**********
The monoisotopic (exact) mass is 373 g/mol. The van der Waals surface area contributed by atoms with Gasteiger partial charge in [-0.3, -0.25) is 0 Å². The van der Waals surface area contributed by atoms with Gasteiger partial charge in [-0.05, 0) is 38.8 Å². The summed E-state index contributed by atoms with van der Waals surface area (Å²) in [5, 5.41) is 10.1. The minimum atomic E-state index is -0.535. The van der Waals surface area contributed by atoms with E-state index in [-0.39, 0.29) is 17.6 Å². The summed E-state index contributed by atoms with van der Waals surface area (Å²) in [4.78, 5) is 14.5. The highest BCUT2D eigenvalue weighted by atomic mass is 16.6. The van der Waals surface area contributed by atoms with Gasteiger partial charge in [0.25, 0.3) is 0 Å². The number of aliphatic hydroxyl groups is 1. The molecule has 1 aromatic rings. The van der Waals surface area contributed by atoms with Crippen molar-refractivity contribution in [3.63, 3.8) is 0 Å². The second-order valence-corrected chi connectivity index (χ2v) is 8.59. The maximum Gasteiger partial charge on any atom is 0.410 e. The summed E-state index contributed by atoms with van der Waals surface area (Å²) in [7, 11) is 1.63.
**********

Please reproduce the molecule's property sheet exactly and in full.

The monoisotopic (exact) mass is 373 g/mol. The van der Waals surface area contributed by atoms with Gasteiger partial charge in [-0.3, -0.25) is 0 Å². The van der Waals surface area contributed by atoms with Gasteiger partial charge in [-0.05, 0) is 38.8 Å². The summed E-state index contributed by atoms with van der Waals surface area (Å²) in [5, 5.41) is 10.1. The minimum atomic E-state index is -0.535. The van der Waals surface area contributed by atoms with E-state index in [-0.39, 0.29) is 17.6 Å². The summed E-state index contributed by atoms with van der Waals surface area (Å²) in [4.78, 5) is 14.5. The highest BCUT2D eigenvalue weighted by atomic mass is 16.6. The van der Waals surface area contributed by atoms with Gasteiger partial charge in [0.25, 0.3) is 0 Å². The number of aliphatic hydroxyl groups is 1. The molecule has 1 aromatic rings. The van der Waals surface area contributed by atoms with Crippen molar-refractivity contribution in [3.63, 3.8) is 0 Å². The second-order valence-corrected chi connectivity index (χ2v) is 8.59. The maximum Gasteiger partial charge on any atom is 0.410 e. The summed E-state index contributed by atoms with van der Waals surface area (Å²) in [7, 11) is 1.63.